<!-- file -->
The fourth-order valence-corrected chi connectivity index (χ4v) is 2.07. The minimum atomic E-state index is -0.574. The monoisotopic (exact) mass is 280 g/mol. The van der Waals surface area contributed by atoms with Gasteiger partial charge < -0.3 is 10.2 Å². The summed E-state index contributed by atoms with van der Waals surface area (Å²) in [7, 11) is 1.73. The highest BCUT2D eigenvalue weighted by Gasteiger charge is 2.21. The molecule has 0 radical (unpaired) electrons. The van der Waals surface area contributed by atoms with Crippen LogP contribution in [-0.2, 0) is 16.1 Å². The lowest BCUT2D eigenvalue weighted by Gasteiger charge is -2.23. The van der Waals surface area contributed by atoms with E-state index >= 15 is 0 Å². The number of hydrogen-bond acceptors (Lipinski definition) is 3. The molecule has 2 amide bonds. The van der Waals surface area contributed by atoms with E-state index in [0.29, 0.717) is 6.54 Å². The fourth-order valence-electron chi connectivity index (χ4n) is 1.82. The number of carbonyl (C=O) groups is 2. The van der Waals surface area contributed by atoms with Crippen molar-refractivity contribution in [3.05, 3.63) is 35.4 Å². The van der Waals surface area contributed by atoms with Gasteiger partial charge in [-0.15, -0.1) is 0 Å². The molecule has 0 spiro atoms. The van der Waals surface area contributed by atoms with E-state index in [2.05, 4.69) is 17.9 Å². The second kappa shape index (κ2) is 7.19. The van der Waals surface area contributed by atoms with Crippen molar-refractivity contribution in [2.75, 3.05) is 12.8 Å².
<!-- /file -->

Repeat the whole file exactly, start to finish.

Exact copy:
The fourth-order valence-corrected chi connectivity index (χ4v) is 2.07. The minimum atomic E-state index is -0.574. The monoisotopic (exact) mass is 280 g/mol. The van der Waals surface area contributed by atoms with Gasteiger partial charge < -0.3 is 10.2 Å². The summed E-state index contributed by atoms with van der Waals surface area (Å²) in [7, 11) is 1.73. The highest BCUT2D eigenvalue weighted by Gasteiger charge is 2.21. The molecule has 0 radical (unpaired) electrons. The van der Waals surface area contributed by atoms with Crippen LogP contribution in [-0.2, 0) is 16.1 Å². The lowest BCUT2D eigenvalue weighted by Gasteiger charge is -2.23. The van der Waals surface area contributed by atoms with E-state index >= 15 is 0 Å². The number of hydrogen-bond acceptors (Lipinski definition) is 3. The molecule has 2 amide bonds. The van der Waals surface area contributed by atoms with E-state index in [0.29, 0.717) is 6.54 Å². The fourth-order valence-electron chi connectivity index (χ4n) is 1.82. The number of carbonyl (C=O) groups is 2. The van der Waals surface area contributed by atoms with Crippen molar-refractivity contribution in [3.05, 3.63) is 35.4 Å². The van der Waals surface area contributed by atoms with Gasteiger partial charge in [-0.15, -0.1) is 0 Å². The molecule has 0 spiro atoms. The van der Waals surface area contributed by atoms with E-state index in [2.05, 4.69) is 17.9 Å². The second kappa shape index (κ2) is 7.19. The van der Waals surface area contributed by atoms with Crippen molar-refractivity contribution in [2.75, 3.05) is 12.8 Å².